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N’Zérékoré

Guinea

© UNESCO

The municipality of N’Zérékoré, one of the largest in the Republic of Guinea, is committed to socio-economic development based on lasting peace. The time has come for innovation, as well as to look for path-breaking methods and tools through decentralized cooperation, projects and sharing of experiences between cities.

Pé Mamadi Bamy, Mayor of the Municipality of N'Zérékoré

Building a learning city

N’Zérékoré, located by the border of Liberia and Sierra Leone, is home to almost 200,000 people, making it the second most populous city in Guinea after the capital, Conakry. It is also the capital of the prefecture of the same name, and is known for its lively markets and prosperous silverworking trade.

The municipality is facing many challenges relating to health and education and, in response, has launched an extensive learning strategy that aims to improve the living conditions of its citizens. Since initiating the strategy, N’Zérékoré has succeeded in stimulating collective awareness of hygiene and health issues. To create an integrative lifelong learning-oriented environment, the city has set up designated activity zones across the city to inform and train the population about environmental and public hygiene. This is part of a comprehensive waste management project that also provides employment opportunities to vulnerable groups. Sanitation committees working at the interface between the municipality and its inhabitants play a key role in the project’s success. Set up by N’Zérékoré to inform, spread and foster good public health practices, the committees’ actions have won municipal prizes. These, in turn, have fostered the sanitation committees’ strong commitment to their mission to improve hygiene conditions across the city.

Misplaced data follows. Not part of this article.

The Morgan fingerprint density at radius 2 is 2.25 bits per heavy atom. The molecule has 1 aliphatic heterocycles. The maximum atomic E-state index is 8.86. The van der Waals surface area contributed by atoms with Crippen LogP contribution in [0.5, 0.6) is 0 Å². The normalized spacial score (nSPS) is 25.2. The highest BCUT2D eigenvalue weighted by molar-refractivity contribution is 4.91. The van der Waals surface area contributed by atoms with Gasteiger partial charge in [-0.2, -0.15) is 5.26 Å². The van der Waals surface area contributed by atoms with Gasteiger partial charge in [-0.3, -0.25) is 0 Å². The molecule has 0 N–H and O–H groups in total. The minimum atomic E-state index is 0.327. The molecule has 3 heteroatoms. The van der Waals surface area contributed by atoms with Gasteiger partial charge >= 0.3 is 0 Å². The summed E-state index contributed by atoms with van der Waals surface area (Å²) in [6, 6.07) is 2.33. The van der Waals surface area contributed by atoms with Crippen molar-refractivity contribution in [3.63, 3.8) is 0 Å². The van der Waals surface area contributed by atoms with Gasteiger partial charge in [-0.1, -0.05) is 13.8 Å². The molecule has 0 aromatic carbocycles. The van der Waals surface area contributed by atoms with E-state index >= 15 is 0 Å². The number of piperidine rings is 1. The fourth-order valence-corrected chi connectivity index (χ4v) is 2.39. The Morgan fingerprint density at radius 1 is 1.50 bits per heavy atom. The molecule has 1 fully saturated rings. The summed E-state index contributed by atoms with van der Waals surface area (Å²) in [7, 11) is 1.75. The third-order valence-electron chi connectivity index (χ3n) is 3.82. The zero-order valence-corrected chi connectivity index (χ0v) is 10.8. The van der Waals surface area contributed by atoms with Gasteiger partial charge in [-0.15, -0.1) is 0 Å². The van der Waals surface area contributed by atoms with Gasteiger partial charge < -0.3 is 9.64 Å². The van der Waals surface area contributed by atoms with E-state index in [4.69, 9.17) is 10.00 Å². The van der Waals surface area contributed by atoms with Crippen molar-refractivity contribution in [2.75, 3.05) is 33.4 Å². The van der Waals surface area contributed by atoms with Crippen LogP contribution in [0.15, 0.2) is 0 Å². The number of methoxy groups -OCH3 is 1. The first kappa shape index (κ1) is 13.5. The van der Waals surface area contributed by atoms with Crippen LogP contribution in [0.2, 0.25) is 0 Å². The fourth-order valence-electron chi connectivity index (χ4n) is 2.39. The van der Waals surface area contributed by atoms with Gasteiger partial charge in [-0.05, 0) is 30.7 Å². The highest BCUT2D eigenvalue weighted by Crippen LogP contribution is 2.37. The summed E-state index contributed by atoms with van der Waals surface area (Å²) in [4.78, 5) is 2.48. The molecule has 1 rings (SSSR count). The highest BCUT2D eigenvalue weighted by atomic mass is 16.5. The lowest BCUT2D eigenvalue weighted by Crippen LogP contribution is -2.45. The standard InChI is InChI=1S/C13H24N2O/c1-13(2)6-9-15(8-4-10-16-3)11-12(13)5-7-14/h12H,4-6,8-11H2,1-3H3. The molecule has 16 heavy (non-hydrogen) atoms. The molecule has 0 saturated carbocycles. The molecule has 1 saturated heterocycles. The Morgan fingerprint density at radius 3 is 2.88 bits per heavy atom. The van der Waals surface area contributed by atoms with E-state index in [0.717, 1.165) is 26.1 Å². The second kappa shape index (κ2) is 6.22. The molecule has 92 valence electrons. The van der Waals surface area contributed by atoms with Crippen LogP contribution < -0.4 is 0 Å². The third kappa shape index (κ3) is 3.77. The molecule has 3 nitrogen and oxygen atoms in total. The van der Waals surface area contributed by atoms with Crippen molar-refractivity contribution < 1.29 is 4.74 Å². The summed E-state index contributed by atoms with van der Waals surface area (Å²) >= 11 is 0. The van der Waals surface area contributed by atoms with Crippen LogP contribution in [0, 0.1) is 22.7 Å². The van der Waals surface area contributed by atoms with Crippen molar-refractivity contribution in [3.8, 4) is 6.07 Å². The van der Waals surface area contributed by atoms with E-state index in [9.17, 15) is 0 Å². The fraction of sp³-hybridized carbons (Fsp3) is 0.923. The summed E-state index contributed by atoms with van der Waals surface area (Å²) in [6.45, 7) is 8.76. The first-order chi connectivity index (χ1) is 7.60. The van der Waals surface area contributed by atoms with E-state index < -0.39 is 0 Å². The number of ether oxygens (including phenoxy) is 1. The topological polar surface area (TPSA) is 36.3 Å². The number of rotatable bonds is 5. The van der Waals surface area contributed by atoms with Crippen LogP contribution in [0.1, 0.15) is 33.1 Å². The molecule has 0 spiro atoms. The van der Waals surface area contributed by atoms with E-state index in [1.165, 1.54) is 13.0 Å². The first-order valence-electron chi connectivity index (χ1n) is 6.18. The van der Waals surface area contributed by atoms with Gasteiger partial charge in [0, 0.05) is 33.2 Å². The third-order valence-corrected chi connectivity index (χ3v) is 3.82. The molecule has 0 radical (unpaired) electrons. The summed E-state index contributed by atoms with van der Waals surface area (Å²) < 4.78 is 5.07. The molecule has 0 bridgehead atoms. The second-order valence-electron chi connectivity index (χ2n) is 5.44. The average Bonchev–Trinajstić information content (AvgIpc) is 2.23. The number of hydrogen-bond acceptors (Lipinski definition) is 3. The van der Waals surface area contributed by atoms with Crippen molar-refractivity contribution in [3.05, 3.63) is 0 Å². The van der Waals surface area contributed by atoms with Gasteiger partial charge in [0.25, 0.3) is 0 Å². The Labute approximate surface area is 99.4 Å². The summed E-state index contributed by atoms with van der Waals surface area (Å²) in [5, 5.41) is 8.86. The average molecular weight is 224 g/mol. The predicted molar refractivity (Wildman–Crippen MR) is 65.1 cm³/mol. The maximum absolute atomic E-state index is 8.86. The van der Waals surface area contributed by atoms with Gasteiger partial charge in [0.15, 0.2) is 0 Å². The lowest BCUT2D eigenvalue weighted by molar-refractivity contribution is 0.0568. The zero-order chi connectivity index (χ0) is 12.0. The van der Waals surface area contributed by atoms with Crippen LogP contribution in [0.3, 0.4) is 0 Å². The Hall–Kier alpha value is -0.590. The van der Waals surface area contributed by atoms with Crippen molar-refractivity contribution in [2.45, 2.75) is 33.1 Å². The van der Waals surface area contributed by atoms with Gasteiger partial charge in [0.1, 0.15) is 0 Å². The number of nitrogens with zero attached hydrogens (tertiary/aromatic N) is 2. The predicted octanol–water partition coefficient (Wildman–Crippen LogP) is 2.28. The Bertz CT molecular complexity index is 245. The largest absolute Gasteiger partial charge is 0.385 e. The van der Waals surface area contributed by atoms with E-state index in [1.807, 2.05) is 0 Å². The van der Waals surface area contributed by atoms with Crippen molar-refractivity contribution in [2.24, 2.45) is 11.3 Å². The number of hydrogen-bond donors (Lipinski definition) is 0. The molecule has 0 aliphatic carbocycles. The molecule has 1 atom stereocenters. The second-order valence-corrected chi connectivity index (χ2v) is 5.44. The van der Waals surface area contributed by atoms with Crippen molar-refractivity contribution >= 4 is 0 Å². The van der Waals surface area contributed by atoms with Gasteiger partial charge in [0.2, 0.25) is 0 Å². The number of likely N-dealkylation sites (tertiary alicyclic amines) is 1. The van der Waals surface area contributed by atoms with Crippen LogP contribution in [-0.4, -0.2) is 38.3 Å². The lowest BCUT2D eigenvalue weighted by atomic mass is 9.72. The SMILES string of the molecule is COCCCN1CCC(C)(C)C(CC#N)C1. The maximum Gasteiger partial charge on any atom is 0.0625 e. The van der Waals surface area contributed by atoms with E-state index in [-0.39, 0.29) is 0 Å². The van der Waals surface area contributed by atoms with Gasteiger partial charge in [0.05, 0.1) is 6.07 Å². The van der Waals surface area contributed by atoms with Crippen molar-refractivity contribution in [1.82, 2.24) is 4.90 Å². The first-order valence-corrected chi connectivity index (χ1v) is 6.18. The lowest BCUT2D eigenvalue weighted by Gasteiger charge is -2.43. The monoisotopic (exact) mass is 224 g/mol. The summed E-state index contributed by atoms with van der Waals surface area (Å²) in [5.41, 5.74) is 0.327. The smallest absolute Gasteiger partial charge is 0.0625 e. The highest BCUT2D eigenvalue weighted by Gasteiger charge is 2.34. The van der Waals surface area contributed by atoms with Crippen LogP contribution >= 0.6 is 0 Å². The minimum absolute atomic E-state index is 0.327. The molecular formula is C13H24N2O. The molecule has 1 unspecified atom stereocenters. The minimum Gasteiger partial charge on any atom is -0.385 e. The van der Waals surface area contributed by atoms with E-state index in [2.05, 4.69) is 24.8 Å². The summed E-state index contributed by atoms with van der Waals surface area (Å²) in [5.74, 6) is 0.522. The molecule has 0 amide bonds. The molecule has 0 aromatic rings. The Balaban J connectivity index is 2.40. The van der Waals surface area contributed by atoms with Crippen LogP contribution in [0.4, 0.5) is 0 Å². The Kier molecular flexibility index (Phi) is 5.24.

In addition to its multiple actions to boost health, N’Zérékoré has deployed various initiatives designed to enhance the education system by augmenting the number of classrooms and increasing access to learning and sports facilities. This has been made possible thanks to the intelligent cost-sharing and fundraising mechanisms established by the city over the years.

1.            Introduction

N’Zérékoré faces significant challenges related to education: a low literacy rate among its population, overcrowded classrooms and a lack of teachers. The city has also identified a lack of learning facilities and sport grounds. Other challenges include substandard roads linking the various districts of the city that are home to almost 200,000 inhabitants and public health issues, such as pollution, insalubrious living conditions and periodic sewer overflows.